Miles 13-18 passed quickly and the residual muscle fatigue from the 70.3 was getting beat out with every step. Flashes of lightning & the slight rumble of thunder began to make their presence known off to the west. When I turned my head to eye the storm cell moving in I was met with 10 sets of green eyes reflecting back at me. The lightning provided just enough light to make out large black creatures & I instinctively said aloud "Dear Lord, let those be cows." I have never longed to hear mooing in my life. They never did, but I was eventually able to cast light on to the only white cow amongst the solid black ones.

At mile 22 I stopped to picked up more water, perpetuem, orange slices & my rain gear. Jeremy debriefed me on the severe thunderstorms forming around us and we modified our game plan adding in another aid station in case the weather became to poor to continue.

Just as I hit the road again the rain began to fall and I was thoroughly soaked within a mile. I've done plenty of running in rain so this was not about to deter me. Instead of breathing the 85-90% humidity as I had for the last 20+ miles I was now being invigorated by the showers. So far I had only needed music for a total of 4mi the entire run, running deaf in a storm didn't seem wise so I packed the ipod away & used the bag from it to protect my headlamp from the rain.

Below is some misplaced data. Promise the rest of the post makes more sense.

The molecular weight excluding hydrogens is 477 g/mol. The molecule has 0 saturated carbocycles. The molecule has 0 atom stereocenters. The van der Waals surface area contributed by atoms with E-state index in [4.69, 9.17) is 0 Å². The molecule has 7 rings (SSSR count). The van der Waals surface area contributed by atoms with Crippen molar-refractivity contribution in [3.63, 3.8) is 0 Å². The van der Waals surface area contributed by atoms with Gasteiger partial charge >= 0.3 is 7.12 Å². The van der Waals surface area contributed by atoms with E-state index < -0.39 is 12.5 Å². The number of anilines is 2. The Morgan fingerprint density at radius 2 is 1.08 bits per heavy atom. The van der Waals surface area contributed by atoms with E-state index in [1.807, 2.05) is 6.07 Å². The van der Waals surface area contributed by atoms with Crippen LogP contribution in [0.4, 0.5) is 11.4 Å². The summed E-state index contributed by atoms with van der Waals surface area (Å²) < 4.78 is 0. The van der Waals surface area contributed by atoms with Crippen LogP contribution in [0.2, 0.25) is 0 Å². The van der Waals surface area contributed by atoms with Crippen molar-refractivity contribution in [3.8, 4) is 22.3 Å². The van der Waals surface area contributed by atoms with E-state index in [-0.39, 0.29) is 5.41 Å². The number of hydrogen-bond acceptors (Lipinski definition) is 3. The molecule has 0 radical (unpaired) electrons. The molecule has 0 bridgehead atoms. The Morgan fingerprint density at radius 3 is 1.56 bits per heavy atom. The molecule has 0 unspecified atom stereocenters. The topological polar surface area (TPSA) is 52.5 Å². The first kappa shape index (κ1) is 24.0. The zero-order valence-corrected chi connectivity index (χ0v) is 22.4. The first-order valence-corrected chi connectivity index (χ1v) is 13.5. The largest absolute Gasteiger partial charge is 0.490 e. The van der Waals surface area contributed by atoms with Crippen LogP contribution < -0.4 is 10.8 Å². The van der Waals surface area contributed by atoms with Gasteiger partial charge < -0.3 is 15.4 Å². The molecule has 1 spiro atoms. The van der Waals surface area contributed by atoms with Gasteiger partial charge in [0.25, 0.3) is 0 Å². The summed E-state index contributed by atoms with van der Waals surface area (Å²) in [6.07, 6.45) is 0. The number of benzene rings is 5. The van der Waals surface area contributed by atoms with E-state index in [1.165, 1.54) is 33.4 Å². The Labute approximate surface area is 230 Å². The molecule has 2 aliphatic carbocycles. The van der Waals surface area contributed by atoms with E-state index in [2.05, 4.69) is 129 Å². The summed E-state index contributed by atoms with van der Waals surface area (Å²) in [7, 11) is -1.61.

As I hit the marathon mark I sent a cheer out into the silence that surrounded me & then started climbing the next hill as my quads began to growl reminding me to pop another dose of endurolytes to stave off any cramping. Periods of muscle fatigue would come & go, but I mentally powered through. Thankfully the fatigue of no sleep wasn't causing any issues, yet.

When I looked down at my watch and read 27.5 miles I started looking around for the next turn on my route, I thought I was close. My crew was waiting for me there. The next road sign I saw was 20 streets from where I needed to turn, but my directions card indicated that due to the mileage I should be nearing my turn. 20 streets away is not "near". I must be lost. I stopped to call my husband, no answer. Sent a text, no answer. Signal was close to dead here. With the rain still falling & fuel/water getting low I made the decision to turn around. Within a .8 of a mile I saw a car approaching from behind. My crew. I was not lost, I had just changed counties and this effected the street numbers. So I turned around for the second time.

Having to retrace my steps was discouraging so I pulled out the ipod for a little reprieve. It was now past 4am. & I was beginning to get tired. Jeremy waited for me at the turn I feared I had missed and once I reached it we made the decision that I would have to cut the run short when I reached my parent's farm which was supposed to be my final aid station. Severe weather warnings were now being issued, the skies were beginning to turn that eerie shade of green & the wind was picking up. Thankfully the sun was beginning to rise away from the storm-clouds and the rain stopped, renewing some energy.

With the shorter distance now in mind I picked up the pace. If I wasn't going to make it to the 35-40miles I had set as my hypothetical goal, I was going to haul. My legs were feeling pretty hashed by then, but they still managed to run swift. Finally I was onto familiar terrain again & knew I would at least make my goal, running farther than I had ever run before.